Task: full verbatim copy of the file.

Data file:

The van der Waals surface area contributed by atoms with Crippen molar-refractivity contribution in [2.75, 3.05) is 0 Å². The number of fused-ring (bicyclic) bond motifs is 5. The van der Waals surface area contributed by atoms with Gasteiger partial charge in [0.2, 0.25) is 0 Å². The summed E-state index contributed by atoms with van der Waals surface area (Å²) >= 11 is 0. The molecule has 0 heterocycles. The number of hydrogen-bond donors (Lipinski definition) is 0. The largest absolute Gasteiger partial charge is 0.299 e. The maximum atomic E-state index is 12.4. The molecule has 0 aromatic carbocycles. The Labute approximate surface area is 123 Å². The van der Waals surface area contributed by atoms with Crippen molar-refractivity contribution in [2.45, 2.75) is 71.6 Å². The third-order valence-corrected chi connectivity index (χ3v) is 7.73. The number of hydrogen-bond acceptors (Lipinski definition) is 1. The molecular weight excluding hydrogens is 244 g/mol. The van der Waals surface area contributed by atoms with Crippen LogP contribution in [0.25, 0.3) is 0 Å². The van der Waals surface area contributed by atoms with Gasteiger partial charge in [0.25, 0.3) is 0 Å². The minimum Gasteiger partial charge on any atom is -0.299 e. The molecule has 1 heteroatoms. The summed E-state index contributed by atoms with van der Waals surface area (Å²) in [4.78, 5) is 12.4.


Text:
The van der Waals surface area contributed by atoms with Crippen molar-refractivity contribution in [2.75, 3.05) is 0 Å². The number of fused-ring (bicyclic) bond motifs is 5. The van der Waals surface area contributed by atoms with Gasteiger partial charge in [0.2, 0.25) is 0 Å². The summed E-state index contributed by atoms with van der Waals surface area (Å²) >= 11 is 0. The molecule has 0 heterocycles. The number of hydrogen-bond donors (Lipinski definition) is 0. The largest absolute Gasteiger partial charge is 0.299 e. The maximum atomic E-state index is 12.4. The molecule has 0 aromatic carbocycles. The Labute approximate surface area is 123 Å². The van der Waals surface area contributed by atoms with Crippen molar-refractivity contribution in [2.45, 2.75) is 71.6 Å². The third-order valence-corrected chi connectivity index (χ3v) is 7.73. The number of hydrogen-bond acceptors (Lipinski definition) is 1. The molecular weight excluding hydrogens is 244 g/mol. The van der Waals surface area contributed by atoms with Crippen LogP contribution in [0.25, 0.3) is 0 Å². The van der Waals surface area contributed by atoms with Gasteiger partial charge in [0.25, 0.3) is 0 Å². The minimum Gasteiger partial charge on any atom is -0.299 e. The molecule has 1 heteroatoms. The summed E-state index contributed by atoms with van der Waals surface area (Å²) in [4.78, 5) is 12.4.